HC Deb 02 August 1962 vol 664 cc784-5
30. Mr. G. Thomas

asked the Attorney-General whether he will introduce legislation to give leaseholders who are owner-occupiers the right to select the insurance company with whom they insure their property.

The Attorney-General

I am not aware that restrictions of this kind cause any serious inconvenience but if the hon. Member would care to bring any examples to my attention I will certainly consider them.

Mr. Thomas

Is the Attorney-General aware that we expect much greater benefits from him than we had from his predecessor in this regard? There is a great sense of injustice among leaseholders that the ground landlords not only insist on the insurance company with which leaseholders shall insure their property, but are now going so far as to insist on the agent through which the transaction shall be conducted. Will the right hon. and learned Gentleman take steps to set the leaseholder free from these restrictions?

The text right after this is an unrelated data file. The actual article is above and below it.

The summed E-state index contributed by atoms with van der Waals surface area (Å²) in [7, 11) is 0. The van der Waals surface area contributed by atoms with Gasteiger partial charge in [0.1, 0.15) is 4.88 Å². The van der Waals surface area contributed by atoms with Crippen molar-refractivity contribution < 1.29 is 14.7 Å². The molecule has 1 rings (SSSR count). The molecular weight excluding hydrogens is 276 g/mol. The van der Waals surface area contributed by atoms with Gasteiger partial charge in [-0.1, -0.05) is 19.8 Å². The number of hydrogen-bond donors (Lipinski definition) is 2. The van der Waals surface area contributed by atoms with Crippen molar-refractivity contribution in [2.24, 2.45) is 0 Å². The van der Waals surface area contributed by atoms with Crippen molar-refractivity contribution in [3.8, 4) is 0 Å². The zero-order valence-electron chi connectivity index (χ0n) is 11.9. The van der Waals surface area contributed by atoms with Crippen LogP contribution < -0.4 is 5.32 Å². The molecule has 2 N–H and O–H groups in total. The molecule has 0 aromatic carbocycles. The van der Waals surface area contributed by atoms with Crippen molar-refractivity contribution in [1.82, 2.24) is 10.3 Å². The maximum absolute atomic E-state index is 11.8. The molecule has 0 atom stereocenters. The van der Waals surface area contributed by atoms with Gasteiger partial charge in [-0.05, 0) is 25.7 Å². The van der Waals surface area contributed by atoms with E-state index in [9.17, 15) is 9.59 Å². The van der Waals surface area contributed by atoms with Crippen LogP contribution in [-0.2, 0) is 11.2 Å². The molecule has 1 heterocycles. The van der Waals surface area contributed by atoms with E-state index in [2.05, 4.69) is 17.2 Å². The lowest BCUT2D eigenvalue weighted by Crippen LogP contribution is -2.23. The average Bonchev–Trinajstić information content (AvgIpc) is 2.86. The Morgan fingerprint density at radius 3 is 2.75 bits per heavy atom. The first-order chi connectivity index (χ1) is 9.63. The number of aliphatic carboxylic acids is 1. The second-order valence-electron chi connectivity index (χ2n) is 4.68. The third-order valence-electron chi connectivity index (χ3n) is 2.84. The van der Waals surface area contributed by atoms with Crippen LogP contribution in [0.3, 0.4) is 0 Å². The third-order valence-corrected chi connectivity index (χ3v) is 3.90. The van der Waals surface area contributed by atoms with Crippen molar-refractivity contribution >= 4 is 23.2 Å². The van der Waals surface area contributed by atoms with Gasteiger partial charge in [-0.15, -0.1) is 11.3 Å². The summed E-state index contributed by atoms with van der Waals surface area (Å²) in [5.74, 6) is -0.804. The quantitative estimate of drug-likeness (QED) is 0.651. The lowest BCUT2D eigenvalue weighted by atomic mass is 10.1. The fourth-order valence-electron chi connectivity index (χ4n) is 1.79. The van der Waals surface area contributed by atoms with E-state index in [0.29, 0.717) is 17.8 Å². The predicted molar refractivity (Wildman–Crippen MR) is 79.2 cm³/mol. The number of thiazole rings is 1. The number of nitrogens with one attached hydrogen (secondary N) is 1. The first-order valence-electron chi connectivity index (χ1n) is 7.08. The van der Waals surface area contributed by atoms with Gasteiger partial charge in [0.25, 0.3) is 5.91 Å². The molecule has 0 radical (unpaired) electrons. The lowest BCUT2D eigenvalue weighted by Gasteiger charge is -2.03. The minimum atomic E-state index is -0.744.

The Attorney-General

As I have said, if the hon. Gentleman will give me examples showing that this is either widespread or is causing difficulty, I will be very anxious to consider them.

Mr. Morris

Is the Attorney-General aware that this is an important matter in my constituency, Aberavon, and that the Church of England is one of the worst culprits?

The Attorney-General

This raises one of the difficulties. The Jenkins Committee's Report on leasehold reform, while it recommended an alteration of the law in this respect by a majority only, pointed out that as far as it could see very little practical inconvenience was being caused to the average tenant but that for landlords of large blocks of property such as the Church of England it provided a very convenient administrative arrangement by which all the insurances could be carried out in the same office. This is a balance of convenience, and I shall be very anxious to consider it.

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